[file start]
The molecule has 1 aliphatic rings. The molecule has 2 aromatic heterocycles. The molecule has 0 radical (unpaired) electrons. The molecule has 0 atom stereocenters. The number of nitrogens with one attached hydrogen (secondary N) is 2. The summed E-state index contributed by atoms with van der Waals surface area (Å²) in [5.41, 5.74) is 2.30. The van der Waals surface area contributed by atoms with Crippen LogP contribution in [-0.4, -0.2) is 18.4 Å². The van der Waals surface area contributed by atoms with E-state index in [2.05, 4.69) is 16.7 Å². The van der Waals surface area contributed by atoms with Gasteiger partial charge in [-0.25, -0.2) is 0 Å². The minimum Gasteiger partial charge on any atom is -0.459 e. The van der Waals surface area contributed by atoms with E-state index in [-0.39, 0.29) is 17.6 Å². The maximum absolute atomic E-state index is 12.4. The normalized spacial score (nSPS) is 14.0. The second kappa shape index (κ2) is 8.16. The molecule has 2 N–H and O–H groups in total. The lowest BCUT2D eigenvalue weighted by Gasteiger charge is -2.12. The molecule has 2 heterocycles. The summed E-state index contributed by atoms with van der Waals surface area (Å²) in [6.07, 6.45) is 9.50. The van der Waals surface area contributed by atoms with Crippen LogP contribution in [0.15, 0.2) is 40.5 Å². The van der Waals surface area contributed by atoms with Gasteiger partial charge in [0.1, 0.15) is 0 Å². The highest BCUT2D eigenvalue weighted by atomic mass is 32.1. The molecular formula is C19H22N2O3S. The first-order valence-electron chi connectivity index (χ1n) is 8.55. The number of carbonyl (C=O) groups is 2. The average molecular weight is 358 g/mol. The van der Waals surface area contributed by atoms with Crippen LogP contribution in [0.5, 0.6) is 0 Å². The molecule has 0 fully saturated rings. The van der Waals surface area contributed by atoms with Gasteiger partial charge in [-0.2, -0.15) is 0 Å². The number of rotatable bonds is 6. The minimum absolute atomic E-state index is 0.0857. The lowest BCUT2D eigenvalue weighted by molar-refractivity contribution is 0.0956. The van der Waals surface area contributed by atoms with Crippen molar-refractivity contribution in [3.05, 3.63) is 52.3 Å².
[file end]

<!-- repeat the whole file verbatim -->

The molecule has 1 aliphatic rings. The molecule has 2 aromatic heterocycles. The molecule has 0 radical (unpaired) electrons. The molecule has 0 atom stereocenters. The number of nitrogens with one attached hydrogen (secondary N) is 2. The summed E-state index contributed by atoms with van der Waals surface area (Å²) in [5.41, 5.74) is 2.30. The van der Waals surface area contributed by atoms with Crippen LogP contribution in [-0.4, -0.2) is 18.4 Å². The van der Waals surface area contributed by atoms with E-state index in [2.05, 4.69) is 16.7 Å². The van der Waals surface area contributed by atoms with Gasteiger partial charge in [-0.25, -0.2) is 0 Å². The minimum Gasteiger partial charge on any atom is -0.459 e. The van der Waals surface area contributed by atoms with E-state index in [-0.39, 0.29) is 17.6 Å². The maximum absolute atomic E-state index is 12.4. The normalized spacial score (nSPS) is 14.0. The second kappa shape index (κ2) is 8.16. The molecule has 2 N–H and O–H groups in total. The lowest BCUT2D eigenvalue weighted by Gasteiger charge is -2.12. The molecule has 2 heterocycles. The summed E-state index contributed by atoms with van der Waals surface area (Å²) in [6.07, 6.45) is 9.50. The van der Waals surface area contributed by atoms with Crippen LogP contribution in [0.15, 0.2) is 40.5 Å². The van der Waals surface area contributed by atoms with Gasteiger partial charge in [0.1, 0.15) is 0 Å². The highest BCUT2D eigenvalue weighted by atomic mass is 32.1. The molecular formula is C19H22N2O3S. The first-order valence-electron chi connectivity index (χ1n) is 8.55. The number of carbonyl (C=O) groups is 2. The average molecular weight is 358 g/mol. The van der Waals surface area contributed by atoms with Crippen LogP contribution in [0.5, 0.6) is 0 Å². The molecule has 0 fully saturated rings. The van der Waals surface area contributed by atoms with Gasteiger partial charge in [-0.2, -0.15) is 0 Å². The number of rotatable bonds is 6. The minimum absolute atomic E-state index is 0.0857. The lowest BCUT2D eigenvalue weighted by molar-refractivity contribution is 0.0956. The van der Waals surface area contributed by atoms with Crippen molar-refractivity contribution in [3.05, 3.63) is 52.3 Å².